Posted by: Loren Coleman on July 27th, 2012
I was trying to avoid it, but the media ran me down for a comment.
If you ignore certain stories, I was hoping, they might go away. This one about yet another dead carcass find would not, and hasn’t. I even started seeing it show up in the French press.
So I said okay to a media interview about it.
My comments were published overnight, here: “Brooklyn Bridge ‘Monster’ May Be Distant Relative Of Long Island Montauk ‘Monster’,” written by Lee Speigel, in Huffington Post.
I remain dismayed by this being the media’s “cryptozoology” highpoint of this summer. Let me share my quotes from this article, (which you can read entirely here).
Of course, the Montauk Monster was brought up:
Lee Speigel writes:
That animal, seen [above], was first dubbed the Montauk Monster by Loren Coleman, director of the International Cryptozoology Museum in Portland, Maine.
“Ever since 2008, when I investigated the media madness over the stranded, decomposing unknown ‘thing’ found on the beach at Montauk, unfortunately, every dead animal body, every carcass, has taken on fantastic creature importance,” Coleman told The Huffington Post in an email.
“But all have been found to be dead raccoons, dogs, swine, seals, dolphins, and even in one case, a dead sloth,” he said.
“There is nothing mysterious here, I would wage, and this one looks like a dead rat or dog, but we’d need to see the skull and more detailed photos to determine the species,” said Coleman, who writes on many animal mysteries, folklore and cryptozoology.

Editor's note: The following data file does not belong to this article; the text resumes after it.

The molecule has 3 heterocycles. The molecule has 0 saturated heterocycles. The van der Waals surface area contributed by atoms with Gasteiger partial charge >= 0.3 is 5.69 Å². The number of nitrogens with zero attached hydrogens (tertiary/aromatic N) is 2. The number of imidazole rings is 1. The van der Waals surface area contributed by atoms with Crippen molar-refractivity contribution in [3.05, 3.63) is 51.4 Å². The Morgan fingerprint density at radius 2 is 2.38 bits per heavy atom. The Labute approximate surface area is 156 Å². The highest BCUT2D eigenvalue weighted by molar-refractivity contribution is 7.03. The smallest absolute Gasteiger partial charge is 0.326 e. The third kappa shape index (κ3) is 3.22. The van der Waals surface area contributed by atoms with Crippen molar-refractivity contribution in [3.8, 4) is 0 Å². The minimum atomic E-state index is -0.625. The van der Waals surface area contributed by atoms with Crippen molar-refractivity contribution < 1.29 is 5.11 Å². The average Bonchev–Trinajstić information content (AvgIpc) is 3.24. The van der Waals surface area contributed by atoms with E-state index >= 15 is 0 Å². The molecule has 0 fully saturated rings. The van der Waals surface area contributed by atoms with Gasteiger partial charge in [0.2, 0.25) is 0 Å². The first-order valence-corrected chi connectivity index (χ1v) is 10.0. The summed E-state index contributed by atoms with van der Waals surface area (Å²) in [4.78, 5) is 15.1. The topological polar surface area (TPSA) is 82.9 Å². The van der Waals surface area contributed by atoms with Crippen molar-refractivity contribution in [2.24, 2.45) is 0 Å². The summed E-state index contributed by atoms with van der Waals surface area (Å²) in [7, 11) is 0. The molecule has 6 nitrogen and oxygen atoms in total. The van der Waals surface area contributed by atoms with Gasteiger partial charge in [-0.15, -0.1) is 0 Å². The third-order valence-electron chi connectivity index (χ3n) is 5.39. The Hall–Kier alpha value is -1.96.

“From everything I am seeing and reading about, this appears to be a near match to the earlier Montauk Monster, which was a decomposed raccoon,” he said.
“This one has raccoon digits which remind people of human fingers, raccoon teeth, plantigrade feet and also a bit of brown-grey fur on the tip of its tail — all dead (no pun intended) giveaways for a raccoon.”
Is part of the bloated beast the media!!??
Loren Coleman is one of the world’s leading cryptozoologists, some say “the” leading. Certainly, he is acknowledged as the current living American researcher and writer who has most popularized cryptozoology in the late 20th and early 21st centuries. Starting his fieldwork and investigations in 1960, after traveling and trekking extensively in pursuit of cryptozoological mysteries, Coleman began writing to share his experiences in 1969. An honorary member of Ivan T. Sanderson’s Society for the Investigation of the Unexplained in the 1970s, Coleman has been bestowed with similar honorary memberships of the North Idaho College Cryptozoology Club in 1983, and in subsequent years, that of the British Columbia Scientific Cryptozoology Club, CryptoSafari International, and other international organizations. He was also a Life Member and Benefactor of the International Society of Cryptozoology (now-defunct). Loren Coleman’s daily blog, as a member of the Cryptomundo Team, served as an ongoing avenue of communication for the ever-growing body of cryptozoo news from 2005 through 2013.